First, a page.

A key characteristic of augmented reality is its ability to respond to user input. This interactivity confers significant potential for learning and assessment; with it, students can construct new understanding based on interactions with virtual objects that bring underlying data to life.

Dynamic processes, extensive datasets, and objects too large or too small to be manipulated can be brought into a student’s personal space at a scale and in a form easy to understand and work with.

2014 Horizon Report - Higher Education

Organisations competing for users to sign up to their AR channel/s (e.g. advertisers)
Advances in search engine technology that enable more intelligent retrieval of information (such as http://www.wired.com/business/2013/04/kurzweil-google-ai/)
As computer-brainwave interfaces mature our experiences are stored in cloud based neural networks (for elaboration of this concept see http://techcrunch.com/2012/11/25/5-ways-augmented-reality-is-starting-to-get-real/)

(Squire & Jan, 2007)

Games based learning
– by creating a digital narrative, placing students in a role, providing authentic resources, and embedding contextually relevant information

Pedagogies Supported by AR


Eg Wordlens: http://wordlens.com/us/

Exciting things happen when input matches output

Sify Innovation examples http://sifysoftware.com
AR in Education

Ingress http://ingress.com

AR Games

AR Basketball http://augmentedpixels.com

AR Games

Alien Attack http://www.apptoyz.com/apps/alien-attack

AR Games


AR Plane Finder http://my.pinkfroot.com/page/plane-finder-ar-track-live

Location based


Wikitude http://wikitude.com

Location based


Ad Sugar http://adsugarmedia.com

Image (Marker) based

String http://poweredbystring.com

Image (Marker) based

(Kaufmann & Schmalstieg, 2003)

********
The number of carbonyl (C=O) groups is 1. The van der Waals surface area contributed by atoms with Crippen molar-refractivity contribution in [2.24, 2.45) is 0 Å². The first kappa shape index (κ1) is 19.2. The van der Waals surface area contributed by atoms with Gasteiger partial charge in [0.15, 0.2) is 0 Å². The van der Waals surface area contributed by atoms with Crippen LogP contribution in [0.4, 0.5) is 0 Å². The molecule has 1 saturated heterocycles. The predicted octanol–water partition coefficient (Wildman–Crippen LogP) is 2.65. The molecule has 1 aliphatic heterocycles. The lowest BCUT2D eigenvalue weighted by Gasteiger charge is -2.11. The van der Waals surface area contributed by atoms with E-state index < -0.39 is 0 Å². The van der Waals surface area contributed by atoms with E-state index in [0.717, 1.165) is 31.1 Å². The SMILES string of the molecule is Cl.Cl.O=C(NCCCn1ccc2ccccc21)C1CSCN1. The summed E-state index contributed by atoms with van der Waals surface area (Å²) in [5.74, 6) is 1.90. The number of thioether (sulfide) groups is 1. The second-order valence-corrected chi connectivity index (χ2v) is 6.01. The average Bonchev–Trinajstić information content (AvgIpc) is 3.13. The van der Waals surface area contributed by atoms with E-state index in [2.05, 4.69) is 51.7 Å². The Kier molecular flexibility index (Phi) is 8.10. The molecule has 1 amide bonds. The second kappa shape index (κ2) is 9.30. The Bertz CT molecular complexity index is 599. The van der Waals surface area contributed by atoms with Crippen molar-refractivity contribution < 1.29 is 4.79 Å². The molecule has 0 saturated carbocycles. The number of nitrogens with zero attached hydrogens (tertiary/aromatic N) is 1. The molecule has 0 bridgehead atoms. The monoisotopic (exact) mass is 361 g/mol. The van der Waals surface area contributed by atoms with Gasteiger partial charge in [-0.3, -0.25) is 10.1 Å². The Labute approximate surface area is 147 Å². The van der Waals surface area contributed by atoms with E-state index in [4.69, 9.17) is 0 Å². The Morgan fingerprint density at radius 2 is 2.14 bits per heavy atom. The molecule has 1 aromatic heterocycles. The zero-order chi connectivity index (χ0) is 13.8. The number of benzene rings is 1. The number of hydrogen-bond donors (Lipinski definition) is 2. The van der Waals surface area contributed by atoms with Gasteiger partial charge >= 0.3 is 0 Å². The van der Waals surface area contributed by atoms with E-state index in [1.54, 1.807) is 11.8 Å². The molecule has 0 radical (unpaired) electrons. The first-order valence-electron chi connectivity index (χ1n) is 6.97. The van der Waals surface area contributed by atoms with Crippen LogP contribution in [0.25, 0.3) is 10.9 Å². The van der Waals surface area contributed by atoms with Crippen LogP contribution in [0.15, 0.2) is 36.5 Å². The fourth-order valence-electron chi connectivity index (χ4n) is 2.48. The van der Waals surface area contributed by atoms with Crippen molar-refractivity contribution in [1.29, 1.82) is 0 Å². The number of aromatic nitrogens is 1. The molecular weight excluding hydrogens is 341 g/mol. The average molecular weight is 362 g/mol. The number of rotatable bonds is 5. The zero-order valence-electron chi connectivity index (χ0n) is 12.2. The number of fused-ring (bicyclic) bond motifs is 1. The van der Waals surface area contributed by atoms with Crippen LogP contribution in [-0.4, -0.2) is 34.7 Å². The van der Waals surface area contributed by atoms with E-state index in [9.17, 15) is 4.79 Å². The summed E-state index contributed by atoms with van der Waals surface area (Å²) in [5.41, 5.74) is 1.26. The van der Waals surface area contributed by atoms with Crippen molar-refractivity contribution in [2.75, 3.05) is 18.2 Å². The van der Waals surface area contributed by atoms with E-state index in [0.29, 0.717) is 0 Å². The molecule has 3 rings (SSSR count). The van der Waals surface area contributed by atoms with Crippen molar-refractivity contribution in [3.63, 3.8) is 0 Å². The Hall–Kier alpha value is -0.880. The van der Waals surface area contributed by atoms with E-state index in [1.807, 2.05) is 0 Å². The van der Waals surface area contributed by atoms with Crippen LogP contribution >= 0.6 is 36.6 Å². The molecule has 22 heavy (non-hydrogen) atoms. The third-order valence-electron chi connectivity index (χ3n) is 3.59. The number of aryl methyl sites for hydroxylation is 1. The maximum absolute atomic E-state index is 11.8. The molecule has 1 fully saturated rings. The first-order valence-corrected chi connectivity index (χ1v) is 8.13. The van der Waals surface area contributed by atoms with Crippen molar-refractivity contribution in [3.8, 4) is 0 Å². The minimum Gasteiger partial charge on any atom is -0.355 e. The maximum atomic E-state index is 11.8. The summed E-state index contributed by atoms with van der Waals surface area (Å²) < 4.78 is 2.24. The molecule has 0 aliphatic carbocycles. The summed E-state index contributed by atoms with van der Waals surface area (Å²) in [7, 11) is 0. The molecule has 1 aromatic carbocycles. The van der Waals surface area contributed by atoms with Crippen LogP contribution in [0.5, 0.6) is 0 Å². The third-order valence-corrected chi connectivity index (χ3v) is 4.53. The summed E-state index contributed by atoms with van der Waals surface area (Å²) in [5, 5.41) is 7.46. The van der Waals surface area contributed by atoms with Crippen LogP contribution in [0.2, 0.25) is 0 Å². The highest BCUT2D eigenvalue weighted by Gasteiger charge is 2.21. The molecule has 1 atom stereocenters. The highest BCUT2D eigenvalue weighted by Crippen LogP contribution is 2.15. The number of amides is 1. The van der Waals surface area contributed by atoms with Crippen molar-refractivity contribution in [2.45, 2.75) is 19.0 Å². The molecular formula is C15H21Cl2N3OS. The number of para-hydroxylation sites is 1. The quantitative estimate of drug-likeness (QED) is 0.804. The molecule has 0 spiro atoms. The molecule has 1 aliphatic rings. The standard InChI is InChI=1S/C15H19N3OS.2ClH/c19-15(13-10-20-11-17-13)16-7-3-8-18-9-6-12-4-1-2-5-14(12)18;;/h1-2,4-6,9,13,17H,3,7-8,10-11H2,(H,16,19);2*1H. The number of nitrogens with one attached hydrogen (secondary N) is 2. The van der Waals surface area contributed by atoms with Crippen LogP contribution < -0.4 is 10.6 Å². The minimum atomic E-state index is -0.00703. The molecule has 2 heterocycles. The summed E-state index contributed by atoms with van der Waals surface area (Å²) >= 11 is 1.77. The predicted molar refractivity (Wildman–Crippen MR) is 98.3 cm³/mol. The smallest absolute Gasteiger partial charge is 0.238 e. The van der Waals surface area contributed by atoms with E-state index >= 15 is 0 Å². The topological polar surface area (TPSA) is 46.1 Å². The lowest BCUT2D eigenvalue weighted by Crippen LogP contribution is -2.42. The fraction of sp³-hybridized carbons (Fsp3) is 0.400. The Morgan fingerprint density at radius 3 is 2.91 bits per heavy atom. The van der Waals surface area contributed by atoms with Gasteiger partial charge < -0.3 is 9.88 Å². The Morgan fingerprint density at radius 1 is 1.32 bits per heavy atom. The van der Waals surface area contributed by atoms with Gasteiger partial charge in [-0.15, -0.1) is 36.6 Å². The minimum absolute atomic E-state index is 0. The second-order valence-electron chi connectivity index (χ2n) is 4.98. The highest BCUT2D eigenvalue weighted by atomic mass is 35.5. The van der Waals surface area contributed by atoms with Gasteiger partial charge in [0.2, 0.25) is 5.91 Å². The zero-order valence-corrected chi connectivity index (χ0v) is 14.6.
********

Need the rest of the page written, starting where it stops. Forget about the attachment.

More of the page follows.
Inquiry-based learning
– embedding virtual manipulable models within the real world

Pedagogies Supported by AR

(Dunleavy et al, 2009)

Situated learning
– authentic and contextualised learning by embedding educational experiences within the real world and bringing the real world into the classroom

Pedagogies Supported by AR

Instruction manuals

Exciting things happen when input matches output

LearnAR http://learnar.org

AR in Education

Sekai Camera http://sekaicamera.com

Location based

Paper4D http://paper4D.com

Image (Marker) based


Potential of Augmented Reality in Higher Education
Aurasma (http://aurasma.com)
Layar (http://layar.com)
Junaio (http://junaio.com)

AR Systems enabling teachers and students to become designers


As for any technology, the pedagogical effectiveness depends on the way it is used, not the technology itself

Pedagogies Supported by AR

(Kerawalla et al., 2006)


engage on deeper level with the tasks, concepts and resources to make deep and lasting connections within their knowledge base
Pedagogies Supported by AR

Output augments user’s environment:(screen, speakers
vibrate, flash)

Media returned:

Data sent to server
(if required)


How does AR work?







(start 46secs)

Image Based

Location based

AR Games
AR in

of AR

Modulating Reality
and AR

of AR

SkyView http://www.terminaleleven.com/skyview

Location based
Planets3D book to ventures to further planets
Potential for integrated uses of AR

Spacecraft 3D to simulate Martian data collection
Potential for integrated uses of AR

Where to find out more...
Full transcript